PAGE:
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David Lehman

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Added by: Katie
This guy has some serious issues.
serious issues
Added by: AM
Yes, the truth will ouch.
Perfect Poem
Added by: Katey
This poem is perfect. It's tight, funny, honest, relevant and precisely crafted. So succinct...so wonderful.
He's No Poet
Added by: Gillian Taylor
Sorry, ouch-potato AM (how BRAVE to not say your name). Neither is Katie wrong, nor does AM perceive truth. It is however, a brave fool who would braznely reveal their lack of understanding about himself and his 'work' - 'oeuvre' but people needs delusions right? Especially when dealing with masculine inadequacies, or, the failure to comprehend who could actually love them, if they loved themselves in the first place, and not requite homefires, with superficial import. May be he was going home to Mom? Freud thought so. The first thing about poetry is, know you are a poet first, or, forever hold your lame porn. It is an indictment to this website AND to American letters, that you suffer this drivel. Any psychiatrist could spot the anti-poetry that is The Psyche, also. Why? At no point is the subject of the poem subjectified, as the usury of the above. To transpose the male gaze and masculine posturing there, from a voyeurism that implies the author is aware of trained sexual slavery, via mirrors and spies, so 'gracious in defeat'. The purpose of the woman, only, note, animated in his mind as a servant to eros, oh, how transcendant - and then, the thing we might all do with, a little sleep, no, the victim who is 'unshod' referring to what/ her beastial quality or her cloven hoves??? I mean duh! and how can ankles be unshod - its feet and the desperate linkage to animalistic symbolic archaism is truly a sad day for America, but like the evil incuba-incubus of the true psychopathic unlife vampires of real life - this male will be unable to savour truth - i.e. that ugly men don't get beautiful women to love them, because they are mentally subnormal. The line, 'You won't see me', surely should send this man straight to the psychotherapists' couch, and if any of you there have any decency, please tell him that you need to actually have feelings for your subject matter that are beyond the polymorphous perverted, (unless you can actually illuminate it, pun intended), and about what is, including himself in all his defects. For all the work the Americans have done for literature, this is a repulsive calumney on your record because the man is interested in being repulsed. The only thing these women would have got was that contact with this 'creature' from the not on this planet brigade, is that you don't get what you don't get. PS David, a lover to a woman is NOT like a handbag. What you actually despise IS the love of women. No offence taken I'm sure.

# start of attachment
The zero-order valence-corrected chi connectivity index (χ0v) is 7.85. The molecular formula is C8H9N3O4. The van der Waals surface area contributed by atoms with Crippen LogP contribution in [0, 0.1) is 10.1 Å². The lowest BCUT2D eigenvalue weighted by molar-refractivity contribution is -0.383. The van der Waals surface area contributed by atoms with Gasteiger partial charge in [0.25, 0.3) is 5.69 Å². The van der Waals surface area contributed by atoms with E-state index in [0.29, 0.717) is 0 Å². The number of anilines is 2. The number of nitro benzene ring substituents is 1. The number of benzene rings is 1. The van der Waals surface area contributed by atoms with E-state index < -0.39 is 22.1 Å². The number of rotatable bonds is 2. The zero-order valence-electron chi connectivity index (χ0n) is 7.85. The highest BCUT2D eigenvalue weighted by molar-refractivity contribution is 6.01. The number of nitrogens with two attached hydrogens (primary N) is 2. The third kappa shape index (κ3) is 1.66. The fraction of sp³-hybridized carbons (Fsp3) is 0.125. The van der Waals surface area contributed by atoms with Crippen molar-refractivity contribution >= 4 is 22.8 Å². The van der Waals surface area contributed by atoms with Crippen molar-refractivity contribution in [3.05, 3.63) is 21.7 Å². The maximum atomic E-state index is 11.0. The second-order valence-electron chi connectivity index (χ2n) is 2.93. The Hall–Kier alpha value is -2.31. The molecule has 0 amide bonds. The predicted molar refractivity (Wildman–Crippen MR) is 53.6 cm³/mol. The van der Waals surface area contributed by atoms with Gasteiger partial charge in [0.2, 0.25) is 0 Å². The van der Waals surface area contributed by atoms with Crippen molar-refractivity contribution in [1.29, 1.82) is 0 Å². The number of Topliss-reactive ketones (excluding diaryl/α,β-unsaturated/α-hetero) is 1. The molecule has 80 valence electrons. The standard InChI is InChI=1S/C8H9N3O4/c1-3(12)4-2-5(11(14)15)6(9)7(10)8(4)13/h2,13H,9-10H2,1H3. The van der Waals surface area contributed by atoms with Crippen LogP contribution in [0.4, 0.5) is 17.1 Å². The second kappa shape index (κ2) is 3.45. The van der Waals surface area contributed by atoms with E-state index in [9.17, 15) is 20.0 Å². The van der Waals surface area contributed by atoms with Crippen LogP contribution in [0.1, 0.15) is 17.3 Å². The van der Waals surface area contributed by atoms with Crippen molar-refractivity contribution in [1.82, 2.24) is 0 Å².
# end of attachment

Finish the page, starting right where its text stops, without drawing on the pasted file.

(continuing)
Added by: Paul S.
The truth of this poem is unassailable.
Virgin (sic) on the offensive
Added by: AM
Gillian, the use of AM was not motivated by a desire for anonymity, but out of laziness. I did include my e-mail address, so I donít know what the problem is. Nor do I know what you are on about. Are you actually referring to the Lehman poem?